Alliums: Alliums, including garlic and onions, have a strong scent that moles find unappealing. Planting these throughout your garden can help to create a barrier that moles won’t want to cross.

Crown Imperials: These plants not only have a strong odor that moles dislike, but they also produce a toxic substance that can be harmful to them. Planting crown imperials around the edges of your garden can be an effective way to keep moles out.

Castor Bean Plants: Castor bean plants contain ricin, which is toxic to moles. However, it’s worth noting that these plants are also toxic to humans and pets if ingested, so they should be used with caution.

Using critter-repellent perennials in your garden is an excellent way to deter moles naturally. However, it’s important to care for these plants properly to ensure they remain effective. Regular watering and fertilizing can help these plants thrive, and pruning them can help to keep them from becoming too large and unwieldy. For more information on how to care for repellent plants, see our article on care for repellent plants.

Plants That Produce Strong Scents

One effective way to deter moles is by using plants that produce strong scents. These plants emit strong odors that repel moles and other small animals. Here are some examples of plants that produce strong scents:

Plant Name Scent
Mint Strong, minty aroma
Garlic Pungent, spicy smell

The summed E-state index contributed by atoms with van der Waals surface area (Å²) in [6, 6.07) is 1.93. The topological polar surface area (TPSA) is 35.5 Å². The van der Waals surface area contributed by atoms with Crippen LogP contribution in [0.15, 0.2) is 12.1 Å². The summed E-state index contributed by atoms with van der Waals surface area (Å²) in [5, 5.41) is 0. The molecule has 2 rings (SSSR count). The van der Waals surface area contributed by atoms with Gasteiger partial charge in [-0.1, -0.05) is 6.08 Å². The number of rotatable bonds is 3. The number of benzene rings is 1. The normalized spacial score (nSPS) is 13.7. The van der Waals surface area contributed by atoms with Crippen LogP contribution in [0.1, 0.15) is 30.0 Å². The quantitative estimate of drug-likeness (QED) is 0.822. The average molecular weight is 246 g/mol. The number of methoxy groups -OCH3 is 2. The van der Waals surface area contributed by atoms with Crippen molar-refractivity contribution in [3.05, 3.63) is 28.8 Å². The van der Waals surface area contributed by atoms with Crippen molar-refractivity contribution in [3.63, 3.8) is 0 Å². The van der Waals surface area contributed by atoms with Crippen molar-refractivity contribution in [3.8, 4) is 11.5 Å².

Alliums (such as chives or onions) Pungent, onion-like scent
Fennel Strong licorice aroma
Lavender Sweet, floral fragrance
Eucalyptus Strong, medicinal odor

Mint is a popular choice for repelling moles due to its strong smell, and it can be planted directly in mole-infested areas. Garlic is also effective because moles dislike the strong scent it emits. Alliums, such as chives and onions, have a pungent aroma that helps keep moles away. Fennel is another option due to its strong licorice smell. Lavender’s sweet, floral fragrance not only repels moles but also adds beauty to the garden. Eucalyptus, with its strong, medicinal odor, is another popular choice.

By incorporating these plants into your garden, you can create a natural and effective mole repellent. To learn more about other ways to deter moles with plants, check out our article on DIY Repellent Plants for Moles or Natural Mole Repellents with Plants.

Plants with Toxic Properties

Certain plants can act as natural repellents to moles by producing toxic chemicals that deter these burrowing animals from entering your garden. These toxic plants include a variety of species that are toxic to both humans and animals, so it’s important to exercise caution when using them in your garden.

Here are some plants with toxic properties that can deter moles:

Plant Toxic Components
Castor Oil Plant Ricin
Daffodils Lycorine, galanthamine
Fritillarias Alkaloids, primarily imperialine
Bloodroot Sanguinarine
Hellebores Glycosides, including helleborin and hellebrin